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Open AccessArticle

Using Long-Term SAR Backscatter Data to Monitor Post-Fire Vegetation Recovery in Tundra Environment

State Key Laboratory of Geodesy and Earth’s Dynamics, Institute of Geodesy and Geophysics, Chinese Academy of Sciences, Wuhan 430077, China
Earth Science System Programme, The Chinese University of Hong Kong, Hong Kong 999077, China
Guangdong Provincial Key Laboratory of Geodynamics and Geohazards, School of Earth Sciences and Engineering, Sun Yat-Sen University, Guangzhou 510275, China
Southern Marine Science and Engineering Guangdong Laboratory (Zhuhai), Zhuhai 519000, China
Canada Centre for Mapping and Earth Observation, Natural Resources Canada, Ottawa, ON K1A 0E4, Canada
Author to whom correspondence should be addressed.
Remote Sens. 2019, 11(19), 2230;
Received: 24 August 2019 / Revised: 18 September 2019 / Accepted: 21 September 2019 / Published: 25 September 2019
Wildfires could have a strong impact on tundra environment by combusting surface vegetation and soil organic matter. For surface vegetation, many years are required to recover to pre-fire level. In this paper, by using C-band (VV/HV polarization) and L-band (HH polarization) synthetic aperture radar (SAR) images acquired before and after fire from 2002 to 2016, we investigated vegetation change affected by the Anaktuvuk River Fire in Arctic tundra environment. Compared to the unburned areas, C- and L-band SAR backscatter coefficients increased by up to 5.5 and 4.4 dB in the severely burned areas after the fire. Then past 5 years following the fire, the C-band SAR backscatter differences decreased to pre-fire level between the burned and unburned areas, suggesting that vegetation coverage in burned sites had recovered to the unburned level. This duration is longer than the 3-year recovery suggested by optical-based Normalized Difference Vegetation Index (NDVI) observations. While for the L-band SAR backscatter after 10-year recovery, about 2 dB higher was still found in the severely burned area, compared to the unburned area. The increased roughness of the surface is probably the reason for such sustained differences. Our analysis implies that long records of space-borne SAR backscatter can monitor post-fire vegetation recovery in Arctic tundra environment and complement optical observations. View Full-Text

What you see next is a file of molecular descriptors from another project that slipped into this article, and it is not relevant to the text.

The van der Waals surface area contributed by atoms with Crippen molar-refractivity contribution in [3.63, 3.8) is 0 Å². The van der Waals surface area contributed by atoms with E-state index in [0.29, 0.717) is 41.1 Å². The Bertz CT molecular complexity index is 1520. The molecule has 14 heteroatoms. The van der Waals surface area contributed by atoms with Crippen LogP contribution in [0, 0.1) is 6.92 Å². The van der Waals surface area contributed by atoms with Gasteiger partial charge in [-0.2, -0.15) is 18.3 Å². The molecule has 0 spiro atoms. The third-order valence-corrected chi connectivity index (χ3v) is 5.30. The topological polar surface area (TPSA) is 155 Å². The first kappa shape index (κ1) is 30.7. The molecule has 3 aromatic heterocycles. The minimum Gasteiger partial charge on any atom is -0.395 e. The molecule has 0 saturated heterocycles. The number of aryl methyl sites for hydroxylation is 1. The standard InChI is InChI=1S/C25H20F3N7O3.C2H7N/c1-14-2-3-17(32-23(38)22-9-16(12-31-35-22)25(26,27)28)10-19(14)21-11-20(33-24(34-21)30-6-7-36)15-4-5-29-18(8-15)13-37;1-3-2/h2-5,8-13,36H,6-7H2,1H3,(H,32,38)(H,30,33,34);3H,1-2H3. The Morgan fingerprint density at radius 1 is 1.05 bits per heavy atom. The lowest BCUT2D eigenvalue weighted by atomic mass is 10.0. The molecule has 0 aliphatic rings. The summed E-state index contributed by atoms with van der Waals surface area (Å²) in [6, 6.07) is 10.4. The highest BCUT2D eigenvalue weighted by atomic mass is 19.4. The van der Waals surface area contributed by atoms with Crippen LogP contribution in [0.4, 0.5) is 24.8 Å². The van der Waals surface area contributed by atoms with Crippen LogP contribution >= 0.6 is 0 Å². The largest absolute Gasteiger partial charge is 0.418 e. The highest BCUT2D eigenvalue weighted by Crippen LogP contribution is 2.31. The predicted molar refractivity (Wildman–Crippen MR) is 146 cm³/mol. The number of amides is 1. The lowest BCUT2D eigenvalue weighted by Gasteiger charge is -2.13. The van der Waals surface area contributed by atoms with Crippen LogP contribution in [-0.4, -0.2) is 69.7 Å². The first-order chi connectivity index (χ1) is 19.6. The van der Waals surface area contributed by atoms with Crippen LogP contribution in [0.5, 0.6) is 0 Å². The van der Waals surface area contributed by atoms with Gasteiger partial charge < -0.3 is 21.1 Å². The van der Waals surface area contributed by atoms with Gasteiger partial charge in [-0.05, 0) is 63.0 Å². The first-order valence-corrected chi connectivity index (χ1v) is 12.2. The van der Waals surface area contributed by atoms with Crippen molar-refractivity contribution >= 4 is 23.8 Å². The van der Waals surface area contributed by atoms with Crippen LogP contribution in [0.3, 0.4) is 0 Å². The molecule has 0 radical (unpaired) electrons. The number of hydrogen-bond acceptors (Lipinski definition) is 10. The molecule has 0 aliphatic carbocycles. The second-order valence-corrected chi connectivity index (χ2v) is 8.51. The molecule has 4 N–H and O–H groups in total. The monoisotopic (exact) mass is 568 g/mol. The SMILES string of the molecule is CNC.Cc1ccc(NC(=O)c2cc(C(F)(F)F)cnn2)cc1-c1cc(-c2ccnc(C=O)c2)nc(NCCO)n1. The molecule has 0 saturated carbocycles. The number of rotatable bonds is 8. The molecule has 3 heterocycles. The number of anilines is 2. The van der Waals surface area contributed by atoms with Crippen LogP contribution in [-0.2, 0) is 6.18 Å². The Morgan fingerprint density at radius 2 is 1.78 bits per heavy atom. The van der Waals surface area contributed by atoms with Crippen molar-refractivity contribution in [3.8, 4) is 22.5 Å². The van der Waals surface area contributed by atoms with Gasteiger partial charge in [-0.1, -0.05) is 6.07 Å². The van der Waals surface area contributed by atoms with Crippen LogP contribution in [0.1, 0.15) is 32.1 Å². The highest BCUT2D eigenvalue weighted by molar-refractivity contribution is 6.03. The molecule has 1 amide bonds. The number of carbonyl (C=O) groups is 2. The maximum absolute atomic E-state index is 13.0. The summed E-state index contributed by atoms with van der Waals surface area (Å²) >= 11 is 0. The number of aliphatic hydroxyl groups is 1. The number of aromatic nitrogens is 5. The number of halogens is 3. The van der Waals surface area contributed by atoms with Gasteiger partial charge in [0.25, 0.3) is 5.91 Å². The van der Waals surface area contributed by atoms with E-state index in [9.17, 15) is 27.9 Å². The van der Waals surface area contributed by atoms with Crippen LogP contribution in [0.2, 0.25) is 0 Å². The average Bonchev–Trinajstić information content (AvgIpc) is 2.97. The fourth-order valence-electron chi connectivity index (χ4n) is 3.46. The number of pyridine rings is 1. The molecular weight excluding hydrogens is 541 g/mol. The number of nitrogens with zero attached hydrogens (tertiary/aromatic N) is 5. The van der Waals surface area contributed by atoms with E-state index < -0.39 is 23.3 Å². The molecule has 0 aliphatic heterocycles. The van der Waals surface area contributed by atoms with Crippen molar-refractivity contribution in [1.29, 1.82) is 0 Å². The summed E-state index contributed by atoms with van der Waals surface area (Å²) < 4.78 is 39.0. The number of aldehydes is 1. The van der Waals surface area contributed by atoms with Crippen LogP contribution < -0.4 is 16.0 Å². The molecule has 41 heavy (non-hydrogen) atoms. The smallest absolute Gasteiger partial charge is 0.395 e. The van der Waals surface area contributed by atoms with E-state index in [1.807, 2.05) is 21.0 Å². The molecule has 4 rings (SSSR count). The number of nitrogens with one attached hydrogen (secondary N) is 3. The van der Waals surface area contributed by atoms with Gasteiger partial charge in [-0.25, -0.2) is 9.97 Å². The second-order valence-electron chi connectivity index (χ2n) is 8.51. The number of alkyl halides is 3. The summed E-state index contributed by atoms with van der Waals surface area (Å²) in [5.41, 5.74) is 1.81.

Keywords: arctic tundra fire; vegetation recovery; C- and L-band SAR; SAR backscatter arctic tundra fire; vegetation recovery; C- and L-band SAR; SAR backscatter
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MDPI and ACS Style

Zhou, Z.; Liu, L.; Jiang, L.; Feng, W.; Samsonov, S.V. Using Long-Term SAR Backscatter Data to Monitor Post-Fire Vegetation Recovery in Tundra Environment. Remote Sens. 2019, 11, 2230.

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